Our good friends over at Sound + Vision just posted a great little explainer on crossovers, "the part of a loudspeaker that people least understand." (They're kind of like filters that send different parts of the input audio to different parts of the speaker.) It's a great way to actually figure out what's going on inside your boom-cubes (the preferred audiophile term for speakers, we assume). Read more over at S+V.
Predators of the threatened Mojave ground squirrel include badgers, coyotes, snakes, falcons, hawks, and U.S. military aerial strikes. That's because the squirrel makes its home in a section of California's Mojave Desert also used by the Air Force as a practice area. But the military has to make sure not to accidentally bomb the squirrels, them being threatened and all, and expends a lot of time and money trying to find them so as to avoid that.
Our sister publication, Sound + Vision, has an in-depth look at an earbud even more peculiar than the silicone-filled Sonomax Eers. This balloon-like creation notes the natural muscle-tensing reflex of the ear and is designed not to trigger it, meaning you need less volume for the same effect--ultimately much safer on the hearing-holes.
Cramming surround sound into an LCD TV is tricky. TV makers have tried but, to protect the screen, have ended up with bulky, subwoofer-less sets. Bass causes shaking that can blur images and damage pixels over time, and more speakers generally means broader frames. Now Bose has designed a 16-speaker setup for its HDTV that disperses audio from what looks like no more than a 46- inch LCD. Here’s how a subwoofer and room-filling virtual surround sound disappear into a case only a couple of inches thicker than other LCD TVs.
She manipulates simple laws of physics to create “bullets” made of sound waves
By Bjorn CareyPosted 11.30.2010 at 10:58 am 4 Comments
Chiara Daraio loves the pick and roll. As a former member of Italy's junior national basketball team, she knows that although the effect of the play is complex and devastating, its parts are simple. It goes like this: Daraio blocks a defender’s path, her teammate darts past, Daraio rotates away from the pursuing defender and waits, unguarded, for her teammate's quick pass and an open shot. Pick. Roll. Pass. Shoot. It's a straightforward process with a sophisticated result.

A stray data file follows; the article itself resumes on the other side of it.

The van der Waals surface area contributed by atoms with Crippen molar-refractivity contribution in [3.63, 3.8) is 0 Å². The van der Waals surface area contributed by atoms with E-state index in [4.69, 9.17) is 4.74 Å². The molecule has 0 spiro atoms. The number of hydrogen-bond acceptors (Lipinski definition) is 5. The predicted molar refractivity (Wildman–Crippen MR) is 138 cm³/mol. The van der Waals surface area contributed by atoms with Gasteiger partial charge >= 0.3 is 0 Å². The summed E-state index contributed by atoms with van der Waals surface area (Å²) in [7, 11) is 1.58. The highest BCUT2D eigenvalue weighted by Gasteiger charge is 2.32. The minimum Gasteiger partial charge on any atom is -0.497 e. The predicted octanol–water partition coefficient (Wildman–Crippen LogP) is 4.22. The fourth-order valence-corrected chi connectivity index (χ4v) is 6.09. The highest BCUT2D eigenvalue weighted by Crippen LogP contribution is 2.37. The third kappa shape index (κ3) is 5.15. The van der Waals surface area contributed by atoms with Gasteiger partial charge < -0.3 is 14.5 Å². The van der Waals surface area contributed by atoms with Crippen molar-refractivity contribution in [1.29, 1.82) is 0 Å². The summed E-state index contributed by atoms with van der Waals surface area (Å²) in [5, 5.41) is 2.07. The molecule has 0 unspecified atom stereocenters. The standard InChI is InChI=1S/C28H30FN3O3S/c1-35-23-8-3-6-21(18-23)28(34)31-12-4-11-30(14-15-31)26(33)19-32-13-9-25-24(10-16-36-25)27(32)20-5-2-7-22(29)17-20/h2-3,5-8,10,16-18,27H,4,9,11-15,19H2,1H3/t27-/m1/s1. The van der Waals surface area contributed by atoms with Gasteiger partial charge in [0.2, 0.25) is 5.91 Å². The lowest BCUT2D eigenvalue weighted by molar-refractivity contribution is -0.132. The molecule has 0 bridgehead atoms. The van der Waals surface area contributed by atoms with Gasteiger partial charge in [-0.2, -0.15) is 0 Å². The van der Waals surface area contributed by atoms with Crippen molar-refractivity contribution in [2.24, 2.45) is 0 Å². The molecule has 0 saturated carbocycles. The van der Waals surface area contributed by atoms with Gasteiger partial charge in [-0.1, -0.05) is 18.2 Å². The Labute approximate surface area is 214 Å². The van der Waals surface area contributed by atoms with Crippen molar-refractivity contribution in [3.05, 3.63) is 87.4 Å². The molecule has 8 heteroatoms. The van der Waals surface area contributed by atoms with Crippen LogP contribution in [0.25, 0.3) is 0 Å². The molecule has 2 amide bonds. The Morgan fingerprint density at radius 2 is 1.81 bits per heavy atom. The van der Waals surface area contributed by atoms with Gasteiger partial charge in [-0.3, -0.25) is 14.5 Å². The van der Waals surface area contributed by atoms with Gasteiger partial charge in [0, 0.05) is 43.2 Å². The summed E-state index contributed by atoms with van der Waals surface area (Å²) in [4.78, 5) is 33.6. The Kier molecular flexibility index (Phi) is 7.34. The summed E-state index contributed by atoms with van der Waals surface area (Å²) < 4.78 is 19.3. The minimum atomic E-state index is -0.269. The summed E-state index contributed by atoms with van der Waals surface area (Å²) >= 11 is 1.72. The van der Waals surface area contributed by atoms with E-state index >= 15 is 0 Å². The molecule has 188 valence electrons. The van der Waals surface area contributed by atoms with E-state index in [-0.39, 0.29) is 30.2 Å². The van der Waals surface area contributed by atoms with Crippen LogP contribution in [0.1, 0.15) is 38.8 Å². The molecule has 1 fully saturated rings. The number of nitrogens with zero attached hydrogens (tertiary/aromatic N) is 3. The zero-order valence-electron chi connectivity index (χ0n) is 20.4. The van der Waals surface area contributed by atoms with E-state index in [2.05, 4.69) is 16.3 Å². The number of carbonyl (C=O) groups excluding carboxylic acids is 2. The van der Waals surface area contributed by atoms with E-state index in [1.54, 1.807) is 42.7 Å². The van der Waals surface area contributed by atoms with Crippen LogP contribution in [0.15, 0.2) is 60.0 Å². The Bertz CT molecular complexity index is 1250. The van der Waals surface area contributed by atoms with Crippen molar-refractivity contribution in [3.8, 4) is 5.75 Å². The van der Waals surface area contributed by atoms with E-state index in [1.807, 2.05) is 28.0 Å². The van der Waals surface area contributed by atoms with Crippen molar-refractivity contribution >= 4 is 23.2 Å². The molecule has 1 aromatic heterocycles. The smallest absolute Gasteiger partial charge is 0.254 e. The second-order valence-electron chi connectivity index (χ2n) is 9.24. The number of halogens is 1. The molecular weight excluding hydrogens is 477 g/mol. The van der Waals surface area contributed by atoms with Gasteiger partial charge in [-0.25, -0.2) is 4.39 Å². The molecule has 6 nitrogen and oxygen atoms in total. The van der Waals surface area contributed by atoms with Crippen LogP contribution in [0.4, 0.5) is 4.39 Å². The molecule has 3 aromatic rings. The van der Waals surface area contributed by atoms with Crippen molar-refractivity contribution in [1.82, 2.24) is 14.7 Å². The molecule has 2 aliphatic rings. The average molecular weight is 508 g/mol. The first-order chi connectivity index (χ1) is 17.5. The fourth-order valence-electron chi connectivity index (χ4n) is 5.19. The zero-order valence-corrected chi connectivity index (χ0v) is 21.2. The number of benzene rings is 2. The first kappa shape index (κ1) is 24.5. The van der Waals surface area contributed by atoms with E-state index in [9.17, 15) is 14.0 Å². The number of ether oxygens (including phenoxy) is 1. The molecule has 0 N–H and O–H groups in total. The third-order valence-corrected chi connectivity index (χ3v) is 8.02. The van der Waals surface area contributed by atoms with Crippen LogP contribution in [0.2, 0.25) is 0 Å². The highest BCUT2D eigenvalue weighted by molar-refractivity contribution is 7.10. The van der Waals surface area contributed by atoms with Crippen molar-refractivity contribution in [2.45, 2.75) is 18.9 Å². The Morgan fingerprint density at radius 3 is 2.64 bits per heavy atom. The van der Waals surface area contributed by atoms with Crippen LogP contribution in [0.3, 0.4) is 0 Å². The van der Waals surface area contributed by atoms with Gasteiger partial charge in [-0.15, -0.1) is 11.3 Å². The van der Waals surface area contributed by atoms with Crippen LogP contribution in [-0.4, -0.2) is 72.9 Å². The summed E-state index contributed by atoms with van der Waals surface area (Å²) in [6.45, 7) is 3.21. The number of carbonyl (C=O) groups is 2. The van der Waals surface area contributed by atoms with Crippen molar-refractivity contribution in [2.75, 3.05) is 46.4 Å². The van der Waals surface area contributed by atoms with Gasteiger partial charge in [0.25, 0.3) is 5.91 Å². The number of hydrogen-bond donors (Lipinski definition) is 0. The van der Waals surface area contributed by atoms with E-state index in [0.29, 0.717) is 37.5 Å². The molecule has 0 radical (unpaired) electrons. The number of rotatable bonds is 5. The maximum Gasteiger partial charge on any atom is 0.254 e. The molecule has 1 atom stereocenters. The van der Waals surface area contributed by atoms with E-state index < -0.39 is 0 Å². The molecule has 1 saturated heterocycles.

Yesterday we explained how to block the 233-Hz drone of the vuvuzela with software at home. Today, Host Broadcast Services, providers of the TV feed of the World Cup, announced that it has increased the EQ filtering on the back end, after viewer complaints about the controversial horn.
Long after the game has ended and the TV has been shut off, the vuvuzela continues to echo in our ears. The plastic stadium horn, blown by World Cup fans to celebrate such moments in a game as -- well, every moment -- has achieved unprecedented fame and rancor this Cup, as its B-flat drone is broadcast around the world.
From German blog Surfpoeten comes a DIY solution for home Cup-watchers driven to distraction by the stadium horns: a software filter that selectively mutes the particular frequency of the vuvuzela.
Want to know what a jam session between Jack White and Stevie Ray Vaughan might have sounded like, or how Billie Holliday would interpret the latest dreck from Avril Lavigne? Advances in artificial intelligence are resurrecting musical legends of the past, tapping into old recordings to establish a musician's style and personality, then applying those attributes to newer recordings of old songs, or even to songs the musician never played before.
Bark beetles plague the forests of Canada so furiously you'd think rivers of blood and the death of the firstborn would follow hot on their heels. So far, no one has stopped the beetle rampage that has destroyed 33 million acres of trees in British Columbia. However, scientists at Northern Arizona University (NAU) may have devised a way to turn back the beetle tide using sound recordings.
A desert people have developed a new weapon that uses sound instead of bullets. But this time, it will be used to control crowds instead of fighting giant worms or devious members of House Harkonnen. The Israeli Defense Ministry has contracted for the production of sonic-boom stun-guns called "Thunder Generator cannons," which they hope to use in crowd-control situations.